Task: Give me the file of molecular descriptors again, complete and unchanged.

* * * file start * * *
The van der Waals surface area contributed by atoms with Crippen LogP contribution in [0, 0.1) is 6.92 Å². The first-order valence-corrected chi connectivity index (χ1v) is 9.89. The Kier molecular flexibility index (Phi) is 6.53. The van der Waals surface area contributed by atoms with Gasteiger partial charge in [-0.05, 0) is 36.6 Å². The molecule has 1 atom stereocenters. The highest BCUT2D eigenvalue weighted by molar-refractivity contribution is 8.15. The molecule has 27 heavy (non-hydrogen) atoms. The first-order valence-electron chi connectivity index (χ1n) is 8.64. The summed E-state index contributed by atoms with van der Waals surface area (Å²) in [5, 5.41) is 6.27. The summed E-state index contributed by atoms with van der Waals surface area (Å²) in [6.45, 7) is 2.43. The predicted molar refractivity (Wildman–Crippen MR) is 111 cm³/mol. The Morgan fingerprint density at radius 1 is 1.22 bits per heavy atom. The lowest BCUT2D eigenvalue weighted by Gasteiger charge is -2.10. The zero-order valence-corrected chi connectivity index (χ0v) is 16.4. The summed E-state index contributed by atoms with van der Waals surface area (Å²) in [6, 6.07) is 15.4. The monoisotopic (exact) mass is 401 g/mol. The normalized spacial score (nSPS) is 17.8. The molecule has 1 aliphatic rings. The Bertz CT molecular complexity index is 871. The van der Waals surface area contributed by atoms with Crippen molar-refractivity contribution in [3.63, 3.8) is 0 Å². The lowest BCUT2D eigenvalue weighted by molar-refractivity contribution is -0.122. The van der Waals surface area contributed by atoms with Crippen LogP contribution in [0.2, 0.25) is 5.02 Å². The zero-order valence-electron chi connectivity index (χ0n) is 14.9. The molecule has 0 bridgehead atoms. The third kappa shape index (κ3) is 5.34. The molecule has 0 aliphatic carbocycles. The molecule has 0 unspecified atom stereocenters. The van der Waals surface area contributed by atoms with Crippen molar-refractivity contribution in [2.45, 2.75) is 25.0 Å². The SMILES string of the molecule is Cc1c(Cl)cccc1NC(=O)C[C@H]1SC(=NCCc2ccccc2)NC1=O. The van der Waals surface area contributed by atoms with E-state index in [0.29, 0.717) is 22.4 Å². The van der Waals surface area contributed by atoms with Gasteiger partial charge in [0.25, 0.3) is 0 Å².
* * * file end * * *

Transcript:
The van der Waals surface area contributed by atoms with Crippen LogP contribution in [0, 0.1) is 6.92 Å². The first-order valence-corrected chi connectivity index (χ1v) is 9.89. The Kier molecular flexibility index (Phi) is 6.53. The van der Waals surface area contributed by atoms with Gasteiger partial charge in [-0.05, 0) is 36.6 Å². The molecule has 1 atom stereocenters. The highest BCUT2D eigenvalue weighted by molar-refractivity contribution is 8.15. The molecule has 27 heavy (non-hydrogen) atoms. The first-order valence-electron chi connectivity index (χ1n) is 8.64. The summed E-state index contributed by atoms with van der Waals surface area (Å²) in [5, 5.41) is 6.27. The summed E-state index contributed by atoms with van der Waals surface area (Å²) in [6.45, 7) is 2.43. The predicted molar refractivity (Wildman–Crippen MR) is 111 cm³/mol. The Morgan fingerprint density at radius 1 is 1.22 bits per heavy atom. The lowest BCUT2D eigenvalue weighted by Gasteiger charge is -2.10. The zero-order valence-corrected chi connectivity index (χ0v) is 16.4. The summed E-state index contributed by atoms with van der Waals surface area (Å²) in [6, 6.07) is 15.4. The monoisotopic (exact) mass is 401 g/mol. The normalized spacial score (nSPS) is 17.8. The molecule has 1 aliphatic rings. The Bertz CT molecular complexity index is 871. The van der Waals surface area contributed by atoms with Crippen molar-refractivity contribution in [3.63, 3.8) is 0 Å². The lowest BCUT2D eigenvalue weighted by molar-refractivity contribution is -0.122. The van der Waals surface area contributed by atoms with Crippen LogP contribution in [0.2, 0.25) is 5.02 Å². The zero-order valence-electron chi connectivity index (χ0n) is 14.9. The molecule has 0 bridgehead atoms. The third kappa shape index (κ3) is 5.34. The molecule has 0 aliphatic carbocycles. The molecule has 0 unspecified atom stereocenters. The van der Waals surface area contributed by atoms with Crippen molar-refractivity contribution in [2.45, 2.75) is 25.0 Å². The SMILES string of the molecule is Cc1c(Cl)cccc1NC(=O)C[C@H]1SC(=NCCc2ccccc2)NC1=O. The van der Waals surface area contributed by atoms with E-state index in [0.29, 0.717) is 22.4 Å². The van der Waals surface area contributed by atoms with Gasteiger partial charge in [0.25, 0.3) is 0 Å².